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Experts Predict Boost in Cotton Cultivation in North India Due to Recent Rain

According to experts, there may be an increase in cotton plantation acreage in the Northern States this year due to untimely rain. In Haryana, a key summer crop, cotton has already been sown in 3.5 Lakh hectares, with a government target of 7 Lakh hectares for this summer.

Shivam Dwivedi
Experts Predict Boost in Cotton Cultivation in North India Due to Recent Rain
Experts Predict Boost in Cotton Cultivation in North India Due to Recent Rain

The government's data shows that cotton plantation in Haryana was carried out on 5.74 Lakh hectares last season. Similarly, in Punjab, cotton has been planted on 30,000 hectares so far, and the government aims to plant it on 3 Lakh hectares compared to 2.48 Lakh hectares last year.

"The recent rain is a good sign because it will prevent the problem of 'burning' due to high temperatures. We noticed a significant loss in cotton acreage last year as a result of this burning," Ram Pratap Sihag, joint director of the Haryana Agriculture Department, told media.”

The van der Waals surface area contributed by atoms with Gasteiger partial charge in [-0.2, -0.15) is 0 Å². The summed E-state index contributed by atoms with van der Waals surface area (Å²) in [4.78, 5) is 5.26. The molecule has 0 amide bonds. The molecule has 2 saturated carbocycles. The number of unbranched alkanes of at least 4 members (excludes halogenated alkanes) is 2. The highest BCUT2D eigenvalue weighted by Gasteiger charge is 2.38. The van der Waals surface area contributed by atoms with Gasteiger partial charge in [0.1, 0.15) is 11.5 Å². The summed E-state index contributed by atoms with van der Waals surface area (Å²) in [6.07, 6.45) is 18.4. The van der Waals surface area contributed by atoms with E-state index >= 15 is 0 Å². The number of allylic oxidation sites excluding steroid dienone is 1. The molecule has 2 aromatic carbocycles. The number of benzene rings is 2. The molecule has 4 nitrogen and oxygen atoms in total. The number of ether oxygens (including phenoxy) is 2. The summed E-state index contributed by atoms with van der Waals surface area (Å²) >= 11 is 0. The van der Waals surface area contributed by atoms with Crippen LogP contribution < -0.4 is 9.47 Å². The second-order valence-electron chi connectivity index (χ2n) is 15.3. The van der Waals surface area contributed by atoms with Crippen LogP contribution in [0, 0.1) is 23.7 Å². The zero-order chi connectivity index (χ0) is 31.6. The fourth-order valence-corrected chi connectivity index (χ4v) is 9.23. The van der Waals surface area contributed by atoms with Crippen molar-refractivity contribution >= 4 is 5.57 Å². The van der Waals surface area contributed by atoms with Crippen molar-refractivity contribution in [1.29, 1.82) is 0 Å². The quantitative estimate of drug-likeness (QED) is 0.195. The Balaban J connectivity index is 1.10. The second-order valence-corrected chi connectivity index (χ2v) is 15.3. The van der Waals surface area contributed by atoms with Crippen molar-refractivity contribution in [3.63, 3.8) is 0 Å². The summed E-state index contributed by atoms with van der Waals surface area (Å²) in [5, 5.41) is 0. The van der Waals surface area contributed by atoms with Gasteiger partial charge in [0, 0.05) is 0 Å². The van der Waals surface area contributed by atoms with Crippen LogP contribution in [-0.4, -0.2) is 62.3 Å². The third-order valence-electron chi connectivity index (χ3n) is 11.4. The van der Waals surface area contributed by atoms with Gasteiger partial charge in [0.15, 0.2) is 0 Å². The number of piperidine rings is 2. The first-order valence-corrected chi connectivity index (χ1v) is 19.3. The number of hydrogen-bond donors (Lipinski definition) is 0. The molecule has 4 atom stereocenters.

“Rain would also help to speed up the sowing process, especially in areas without irrigation. We are hopeful that cotton acreage will exceed last year's acreage this year because the government is discouraging sowing of water-guzzling rice and focusing on crop diversification," Sihag remarked on Saturday.

"The current spell of rain has been uncommon, but it's not bad," said Gurvinder Singh, director of the Punjab Agriculture Department. “The rain will aid to increase soil moisture content, which will benefit the crop. Groundwater use will also be reduced. The entire input cost is bound to fall, which will assist farmers."

Bt cotton is cultivated in approximately 95% of the total cotton farming area in Punjab and Haryana, with indigenous (desi) cotton types occupying the remaining 5%. Cotton is typically cultivated in most regions of Punjab and Haryana from mid-April to late May.

Cotton acreage in Haryana and north Rajasthan is expected to expand this year, according to Rakesh Rathi, former president of India Cotton Association Limited (ICAL). "Farmers in Haryana and Rajasthan are likely to switch to cotton from crops such as guar and pulse (moong) because cotton is expected to fetch a higher price. In Punjab, we expect cotton acreage to be similar to last year," he added.

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